In the latest of his trips down memory lane, prompted by a superb collection of tickets, Eric Schofield takes a nostalgic look at the ‘Day Sea Rover’.
In any series of articles about Clyde steamer tickets it would be remiss of me not to consider a day trip ticket that was, if not unique, quite rare in offering the purchaser a remarkable variety of options.
The topography of the Firth of Clyde, with its unrivalled number of piers in relatively close proximity, coupled with the interaction between basic ferry services and pleasure cruises, provided the perfect setting in which the holder of a Day Sea Rover ticket could experience many and varied days out on the waters of the Firth. With timetable to hand, the day’s sailings could be planned in advance or substitute itineraries be quickly considered if, say, a vessel ran late, thus missing a connecting sailing.
Introduced in 1963 the Day Sea Rover ticket, initially priced at 15/-, was available up until 1972, by then costing £2.10. Twelve of the ‘Rover’ tickets I used have survived in my collection: they were issued on the following vessels:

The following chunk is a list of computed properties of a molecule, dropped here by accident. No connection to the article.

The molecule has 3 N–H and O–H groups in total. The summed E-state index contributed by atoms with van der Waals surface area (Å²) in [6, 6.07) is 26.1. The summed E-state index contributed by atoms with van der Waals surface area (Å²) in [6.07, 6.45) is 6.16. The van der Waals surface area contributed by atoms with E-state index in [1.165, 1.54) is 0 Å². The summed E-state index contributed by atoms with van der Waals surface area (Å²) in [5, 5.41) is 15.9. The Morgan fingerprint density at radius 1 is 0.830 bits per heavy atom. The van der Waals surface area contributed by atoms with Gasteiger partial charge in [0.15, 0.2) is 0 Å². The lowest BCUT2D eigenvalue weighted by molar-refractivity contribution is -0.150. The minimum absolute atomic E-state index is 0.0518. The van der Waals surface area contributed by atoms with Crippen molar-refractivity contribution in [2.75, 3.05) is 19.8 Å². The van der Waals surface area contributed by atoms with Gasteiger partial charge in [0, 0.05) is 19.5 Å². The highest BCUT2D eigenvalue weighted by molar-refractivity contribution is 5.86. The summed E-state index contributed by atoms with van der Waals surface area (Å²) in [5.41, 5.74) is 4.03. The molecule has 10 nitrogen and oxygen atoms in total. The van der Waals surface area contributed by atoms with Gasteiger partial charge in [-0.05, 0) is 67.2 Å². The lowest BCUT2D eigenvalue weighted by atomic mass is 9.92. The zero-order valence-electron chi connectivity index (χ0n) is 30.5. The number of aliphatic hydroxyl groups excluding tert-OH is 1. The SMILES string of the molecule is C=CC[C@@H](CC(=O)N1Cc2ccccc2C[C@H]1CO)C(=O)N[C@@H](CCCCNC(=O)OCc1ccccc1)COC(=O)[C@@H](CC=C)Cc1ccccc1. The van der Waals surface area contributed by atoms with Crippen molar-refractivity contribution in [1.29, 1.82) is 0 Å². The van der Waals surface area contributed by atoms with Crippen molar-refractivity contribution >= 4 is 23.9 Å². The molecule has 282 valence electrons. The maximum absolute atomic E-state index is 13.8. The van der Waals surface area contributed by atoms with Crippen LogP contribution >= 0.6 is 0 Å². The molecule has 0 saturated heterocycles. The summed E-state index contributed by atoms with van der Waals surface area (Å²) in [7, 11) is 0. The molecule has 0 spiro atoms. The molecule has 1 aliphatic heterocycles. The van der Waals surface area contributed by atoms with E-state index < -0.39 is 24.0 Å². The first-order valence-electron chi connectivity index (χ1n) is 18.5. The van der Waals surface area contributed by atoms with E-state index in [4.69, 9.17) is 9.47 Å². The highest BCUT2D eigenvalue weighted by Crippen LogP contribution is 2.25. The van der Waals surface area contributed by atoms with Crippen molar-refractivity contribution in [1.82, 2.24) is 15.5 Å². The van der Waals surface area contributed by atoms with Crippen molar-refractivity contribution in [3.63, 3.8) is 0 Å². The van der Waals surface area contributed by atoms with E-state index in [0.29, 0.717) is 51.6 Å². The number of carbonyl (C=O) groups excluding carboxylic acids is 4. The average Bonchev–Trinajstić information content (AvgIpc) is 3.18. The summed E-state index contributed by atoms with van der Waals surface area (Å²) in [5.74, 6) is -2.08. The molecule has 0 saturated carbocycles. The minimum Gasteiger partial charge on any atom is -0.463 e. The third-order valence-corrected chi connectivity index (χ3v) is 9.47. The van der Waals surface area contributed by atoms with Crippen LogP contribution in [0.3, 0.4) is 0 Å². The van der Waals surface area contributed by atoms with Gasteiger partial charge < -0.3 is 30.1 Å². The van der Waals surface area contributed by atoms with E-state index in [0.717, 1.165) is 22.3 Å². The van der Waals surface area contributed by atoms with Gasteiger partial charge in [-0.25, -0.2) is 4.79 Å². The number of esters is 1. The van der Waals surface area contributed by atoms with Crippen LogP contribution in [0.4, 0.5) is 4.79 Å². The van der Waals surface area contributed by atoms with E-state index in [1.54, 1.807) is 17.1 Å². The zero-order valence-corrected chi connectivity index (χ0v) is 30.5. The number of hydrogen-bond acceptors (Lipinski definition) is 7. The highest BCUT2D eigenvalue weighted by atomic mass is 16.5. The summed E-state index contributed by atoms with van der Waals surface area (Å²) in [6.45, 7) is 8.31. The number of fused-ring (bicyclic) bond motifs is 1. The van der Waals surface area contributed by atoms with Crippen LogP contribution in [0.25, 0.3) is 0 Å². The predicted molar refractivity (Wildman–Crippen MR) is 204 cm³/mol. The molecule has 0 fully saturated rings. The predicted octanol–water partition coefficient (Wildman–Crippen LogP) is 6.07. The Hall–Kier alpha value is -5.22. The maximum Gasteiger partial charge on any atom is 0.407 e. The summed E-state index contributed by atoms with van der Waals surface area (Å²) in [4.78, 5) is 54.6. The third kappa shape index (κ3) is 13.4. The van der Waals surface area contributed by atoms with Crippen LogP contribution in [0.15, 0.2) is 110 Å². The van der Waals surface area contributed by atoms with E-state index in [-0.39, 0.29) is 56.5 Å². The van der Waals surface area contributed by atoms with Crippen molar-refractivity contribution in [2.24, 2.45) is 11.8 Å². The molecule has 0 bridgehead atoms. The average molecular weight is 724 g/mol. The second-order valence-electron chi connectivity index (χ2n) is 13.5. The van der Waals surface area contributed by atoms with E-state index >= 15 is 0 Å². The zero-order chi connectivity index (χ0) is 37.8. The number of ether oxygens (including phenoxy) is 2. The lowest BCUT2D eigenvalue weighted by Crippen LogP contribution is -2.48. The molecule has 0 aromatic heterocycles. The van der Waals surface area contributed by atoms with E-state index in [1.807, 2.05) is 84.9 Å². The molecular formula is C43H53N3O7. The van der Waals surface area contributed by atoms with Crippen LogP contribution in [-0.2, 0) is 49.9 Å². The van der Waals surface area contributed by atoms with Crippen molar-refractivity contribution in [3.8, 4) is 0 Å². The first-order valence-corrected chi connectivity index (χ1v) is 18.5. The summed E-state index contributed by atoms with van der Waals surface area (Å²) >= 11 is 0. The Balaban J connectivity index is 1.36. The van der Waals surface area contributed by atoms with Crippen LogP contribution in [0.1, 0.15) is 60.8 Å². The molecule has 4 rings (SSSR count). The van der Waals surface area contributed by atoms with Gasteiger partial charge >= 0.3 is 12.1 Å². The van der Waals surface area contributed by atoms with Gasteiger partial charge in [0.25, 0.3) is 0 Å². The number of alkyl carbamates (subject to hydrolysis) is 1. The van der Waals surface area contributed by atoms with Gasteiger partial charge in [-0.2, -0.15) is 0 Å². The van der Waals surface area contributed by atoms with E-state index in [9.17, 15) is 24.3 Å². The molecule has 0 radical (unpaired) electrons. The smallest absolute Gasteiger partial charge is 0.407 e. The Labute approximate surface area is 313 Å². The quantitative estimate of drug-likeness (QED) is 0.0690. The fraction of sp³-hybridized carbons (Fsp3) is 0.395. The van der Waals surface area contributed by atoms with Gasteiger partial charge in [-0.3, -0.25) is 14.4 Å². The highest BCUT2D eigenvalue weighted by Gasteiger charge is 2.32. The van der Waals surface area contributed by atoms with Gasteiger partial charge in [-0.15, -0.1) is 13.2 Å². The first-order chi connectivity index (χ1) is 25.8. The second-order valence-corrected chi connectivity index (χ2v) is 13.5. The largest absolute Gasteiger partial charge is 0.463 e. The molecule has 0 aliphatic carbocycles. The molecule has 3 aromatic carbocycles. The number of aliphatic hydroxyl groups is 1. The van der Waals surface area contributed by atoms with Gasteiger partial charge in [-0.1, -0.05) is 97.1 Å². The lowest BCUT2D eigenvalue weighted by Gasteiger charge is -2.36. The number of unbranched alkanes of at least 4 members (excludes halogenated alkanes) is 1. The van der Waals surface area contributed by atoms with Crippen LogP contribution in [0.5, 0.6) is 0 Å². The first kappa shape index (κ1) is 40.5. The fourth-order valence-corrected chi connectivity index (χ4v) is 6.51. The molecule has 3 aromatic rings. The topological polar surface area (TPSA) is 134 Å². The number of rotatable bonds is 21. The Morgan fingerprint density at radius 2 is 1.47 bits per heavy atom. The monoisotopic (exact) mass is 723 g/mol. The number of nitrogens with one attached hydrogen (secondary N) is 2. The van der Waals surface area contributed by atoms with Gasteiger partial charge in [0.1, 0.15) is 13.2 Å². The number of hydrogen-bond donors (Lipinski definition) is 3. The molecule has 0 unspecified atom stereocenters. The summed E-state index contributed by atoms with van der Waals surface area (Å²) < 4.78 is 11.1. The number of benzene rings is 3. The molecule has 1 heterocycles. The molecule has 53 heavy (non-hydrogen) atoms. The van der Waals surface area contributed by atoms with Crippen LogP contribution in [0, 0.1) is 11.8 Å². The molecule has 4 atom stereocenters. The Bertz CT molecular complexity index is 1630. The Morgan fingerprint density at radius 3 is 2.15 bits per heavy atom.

19/7/65 Duchess of Hamilton
6/8/66 Duchess of Hamilton
2/6/67 Maid of Cumbrae
14/9/69 PS Caledonia
27/3/70 Maid of Argyll
5/7/70 Queen Mary II
27/9/71 Queen Mary II
25/9/72 MV Caledonia
Writing this piece during the Covid-19 lockdown makes the restrictions on freedom of movement seem even more abhorrent when the subject matter is about the wonderfully relaxed and carefree pleasures to be had when in possession of a Day Sea Rover.
At the start of the period when such tickets were available, the Clyde fleet had four paddle steamers, three turbine steamers, seven passenger motor vessels and four car/passenger ferries. This was gradually whittled down to one paddler and one turbine steamer, three passenger motor vessels, five car/passenger ferries plus a further five small bow loading car/passenger ferries by 1972.
Rather than focussing in on just one of my Rover ticket days, I felt that this was an opportunity to give a ‘highlights’ programme — a selection of images obtained on the above listed occasions, all apart from my 1972 trip when camera failure intervened.
Hopefully this glance at past glories will help to fill the void until such time as we can get back aboard a CalMac Clyde ferry or, more tantalisingly, a reboilered and revitalised Waverley.
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Published on 21 June 2020